Stinson's personal papers contain medical records; property and tax records, including those relating to the purchase of his farm in the 1940s and its donation to the Historical Society; financial and insurance records, 1930s-1990s; and daily journals, circa 1945-1985. There are also black and white and color photographs, and hundreds of color slides, 1960s-1980s, depicting family, friends, and places, especially in and around Charlestown and historic sites elsewhere. One box contains slides from a trip to California in 1947. Additionally, there are dozens of audio cassette tapes, 1970s-1980s, which contain recordings of nature sounds, discussions of various topics (e.g. George Washington, Valley Forge, world wars, Native American tribes in Pennsylvania, and farm seeds), church choir performances, and speeches made by President Ronald Reagan. There is also material amassed by Stinson on topics in which he was interested and organizations with which he was involved, especially those relating to historic preservation, environmental conservation, archaeology, the history of Charlestown and Chester County, and Markley family genealogy. Stinson's farming records, circa 1920-1980 (bulk 1920-1945), include material relating to farming management and operations, the wild turkey business, and pamphlets and printed items about farming practices, the history of the farming industry, and specific kinds of produce.

Kathryn's papers are mostly school-related items from her time as a student, teacher, and principal, circa 1919-1970s. These include Kathryn's notebooks from when she was a student; minutes of the Operating Committee of the Paoli Area School System, 1959-1969; principals' notes and reports, 1943-1967; and Parent Teacher Organization directories, 1960s-1970s. There are also some school materials that date from the mid to late 1800s. A smaller portion of materials include correspondence, scrapbooks, and personal papers.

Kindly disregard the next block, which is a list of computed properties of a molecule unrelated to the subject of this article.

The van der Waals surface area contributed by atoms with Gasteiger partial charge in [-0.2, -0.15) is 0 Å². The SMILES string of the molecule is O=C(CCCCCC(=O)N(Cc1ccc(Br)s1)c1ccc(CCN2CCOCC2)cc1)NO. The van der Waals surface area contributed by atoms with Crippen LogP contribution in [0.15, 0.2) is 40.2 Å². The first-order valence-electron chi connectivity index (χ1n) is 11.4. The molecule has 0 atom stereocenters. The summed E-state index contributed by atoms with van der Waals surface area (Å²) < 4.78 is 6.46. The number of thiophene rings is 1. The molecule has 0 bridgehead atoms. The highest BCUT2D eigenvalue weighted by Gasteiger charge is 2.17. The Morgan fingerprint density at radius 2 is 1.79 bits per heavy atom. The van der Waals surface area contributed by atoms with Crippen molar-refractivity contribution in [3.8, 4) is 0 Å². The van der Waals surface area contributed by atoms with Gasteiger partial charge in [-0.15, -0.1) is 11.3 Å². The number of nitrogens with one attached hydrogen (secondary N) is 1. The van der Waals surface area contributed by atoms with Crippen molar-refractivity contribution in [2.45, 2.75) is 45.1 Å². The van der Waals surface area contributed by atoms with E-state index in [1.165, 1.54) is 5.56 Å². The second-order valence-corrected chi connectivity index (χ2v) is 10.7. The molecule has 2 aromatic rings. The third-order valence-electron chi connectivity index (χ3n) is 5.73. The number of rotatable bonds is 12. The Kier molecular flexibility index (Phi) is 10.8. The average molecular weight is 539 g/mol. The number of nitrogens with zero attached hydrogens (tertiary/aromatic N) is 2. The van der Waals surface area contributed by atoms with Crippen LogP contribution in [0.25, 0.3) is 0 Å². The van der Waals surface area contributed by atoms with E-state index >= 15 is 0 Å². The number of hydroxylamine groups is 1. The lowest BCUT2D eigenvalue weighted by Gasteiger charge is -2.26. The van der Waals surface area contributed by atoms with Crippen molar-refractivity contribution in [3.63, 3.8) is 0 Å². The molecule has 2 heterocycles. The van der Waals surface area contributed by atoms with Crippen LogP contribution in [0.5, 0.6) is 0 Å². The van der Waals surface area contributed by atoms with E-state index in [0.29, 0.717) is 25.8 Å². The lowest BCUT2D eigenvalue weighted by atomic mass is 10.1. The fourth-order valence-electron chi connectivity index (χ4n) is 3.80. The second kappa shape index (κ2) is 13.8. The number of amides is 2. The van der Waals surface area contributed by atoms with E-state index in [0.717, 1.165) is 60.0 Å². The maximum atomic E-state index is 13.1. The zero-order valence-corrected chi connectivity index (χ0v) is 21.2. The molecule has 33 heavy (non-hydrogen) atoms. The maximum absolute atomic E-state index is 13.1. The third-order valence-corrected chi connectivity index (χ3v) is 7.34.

A significant portion of the photographs in the collection is from the second half of the 19th century and the early 20th century. These include an ambrotype, several cabinet cards, and some albums depicting family members. There are also more modern photographs of recreational outings, and animal and nature scenes, including view master stereograph wheels of various national parks.

The collection also contains maps and diagrams, some of which are oversized; a number of postcards organized by state; a journal from 1930 written by Edythe Donahue, Kathryn's sister; a church journal, 1915-1916; and a small number of materials relating to the Eadline family. Some published books and objects are associated with the collection as well, including a painted portrait of Kathryn D. Markley.

Bequest of Stinson Markley, 1995.

Summary descriptive information on this collection was compiled in 2012-2014 as part of a project conducted by the Historical Society of Pennsylvania to make better known and more accessible the largely hidden collections of small, primarily volunteer run repositories in the Philadelphia area. The Hidden Collections Initiative for Pennsylvania Small Archival Repositories (HCI-PSAR) was funded by a grant from The Andrew W. Mellon Foundation.

This is a preliminary finding aid. No physical processing, rehousing, reorganizing, or folder listing was accomplished during the HCI-PSAR project.

In some cases, more detailed inventories or finding aids may be available on-site at the repository where this collection is held; please contact Charlestown Historical Society directly for more information.

Charlestown Historical Society
Finding Aid Author
Finding aid prepared by Celia Caust-Ellenbogen and Sarah Leu through the Historical Society of Pennsylvania's Hidden Collections Initiative for Pennsylvania Small Archival Repositories
This preliminary finding aid was created as part of the Historical Society of Pennsylvania's Hidden Collections Initiative for Pennsylvania Small Archival Repositories. The HCI-PSAR project was made possible by a grant from The Andrew W. Mellon Foundation.